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Thursday, 10 May 2018
Page: 2894

Senator STEELE-JOHN (Western Australia) (13:25): The Australian Greens welcome the progress that the Copyright Amendment (Service Providers) Bill 2017 makes in bringing Australian copyright law up to date and in line with international best practice. In order to expedite the passage of this bill we have supported it as non-controversial, although we would like to see further consideration and review of Australian copyright law in the near future.

The Australian Greens are strongly supportive of both the creative and the innovative industries in Australia. These fields are increasingly overlapping as digital distribution becomes more and more prevalent, which creates both opportunities and risks for content creators and service providers. Currently, Australian universities, libraries, schools, digital innovators, cultural institutions and tech companies provide online services without the benefit of the same safe harbour as their equivalents overseas. This bill goes to addressing a portion of this issue, and we welcome this progress.

A safe harbour provides protections for service providers that make information and culture available online where they do not control, initiate or direct users' activities online. This bill defines 'service provider' to be a carriage service provider; an organisation assisting persons with a disability; or a body administering a library, archive, cultural institution or educational institution. However, the safe harbour protection is not extended to digital innovators or content service providers. There was substantial support for this further extension of safe harbours expressed in submissions to the Environment and Communications Legislation Committee inquiry into this bill. They came from digital innovators, tech companies, government bodies, libraries and independent advocates. There was also concern expressed that the defined service providers in the proposed legislation would in effect not be protected due to a lack of protection for providers carrying out activities on behalf of service providers, such as third-party providers contracted by universities. Various submissions also noted that the proposed safe harbour scheme fails to comply with the Australia-United States free trade obligations to provide liability limitations for service providers for copyright infringement.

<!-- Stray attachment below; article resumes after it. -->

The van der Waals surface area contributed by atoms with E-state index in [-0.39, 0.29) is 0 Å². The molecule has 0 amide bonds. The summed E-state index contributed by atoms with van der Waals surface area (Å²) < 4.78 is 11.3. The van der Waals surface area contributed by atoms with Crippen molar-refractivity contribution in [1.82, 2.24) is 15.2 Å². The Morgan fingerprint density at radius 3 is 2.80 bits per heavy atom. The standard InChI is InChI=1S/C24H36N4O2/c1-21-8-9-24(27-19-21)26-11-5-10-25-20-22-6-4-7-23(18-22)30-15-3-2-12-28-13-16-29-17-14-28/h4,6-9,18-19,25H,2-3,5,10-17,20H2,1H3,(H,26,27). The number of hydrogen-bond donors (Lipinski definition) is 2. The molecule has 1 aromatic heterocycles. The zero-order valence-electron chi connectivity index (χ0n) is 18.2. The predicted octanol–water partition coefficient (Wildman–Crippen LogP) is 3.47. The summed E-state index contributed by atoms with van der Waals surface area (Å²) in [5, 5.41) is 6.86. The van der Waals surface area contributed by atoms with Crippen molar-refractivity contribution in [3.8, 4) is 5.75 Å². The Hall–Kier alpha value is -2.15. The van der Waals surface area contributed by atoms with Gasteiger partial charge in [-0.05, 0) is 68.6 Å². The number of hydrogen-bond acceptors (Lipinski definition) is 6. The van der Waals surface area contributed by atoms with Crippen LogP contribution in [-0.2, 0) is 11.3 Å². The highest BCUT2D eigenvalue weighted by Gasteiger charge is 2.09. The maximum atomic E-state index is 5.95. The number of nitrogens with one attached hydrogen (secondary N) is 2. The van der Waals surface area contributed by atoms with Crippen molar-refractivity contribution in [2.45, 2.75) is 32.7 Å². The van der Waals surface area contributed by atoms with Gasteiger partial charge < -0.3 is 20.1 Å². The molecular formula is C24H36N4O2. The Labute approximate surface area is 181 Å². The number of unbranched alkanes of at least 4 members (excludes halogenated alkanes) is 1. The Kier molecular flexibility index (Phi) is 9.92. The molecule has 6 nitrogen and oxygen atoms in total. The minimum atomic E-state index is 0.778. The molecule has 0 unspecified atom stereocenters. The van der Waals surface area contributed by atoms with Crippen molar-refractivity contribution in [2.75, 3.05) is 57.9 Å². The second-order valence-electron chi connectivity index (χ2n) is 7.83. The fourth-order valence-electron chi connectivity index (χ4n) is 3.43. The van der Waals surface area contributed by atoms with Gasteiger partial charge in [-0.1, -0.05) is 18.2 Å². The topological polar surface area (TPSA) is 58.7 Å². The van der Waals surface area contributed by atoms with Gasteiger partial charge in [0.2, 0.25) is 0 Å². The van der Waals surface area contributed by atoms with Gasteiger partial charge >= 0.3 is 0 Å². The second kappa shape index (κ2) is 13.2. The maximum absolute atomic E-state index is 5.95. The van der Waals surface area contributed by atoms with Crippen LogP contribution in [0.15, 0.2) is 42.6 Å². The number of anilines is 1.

These issues notwithstanding, the Australian Greens welcome the progress made in this bill, including the issues raised in this speech, along with the consideration of fair use and geoblocking. We will continue to work to ensure that the interests of both the creative and the innovative sectors and industries are protected, and we do not believe that these two things are mutually exclusive. Our future will be made brighter by Australian creators and innovators working together to deliver Australian content to the world. These two industries are fundamental to future work and play in our country, and the more support and protection we provide the more we are investing in jobs, particularly for young Australians. I thank the chamber for its time.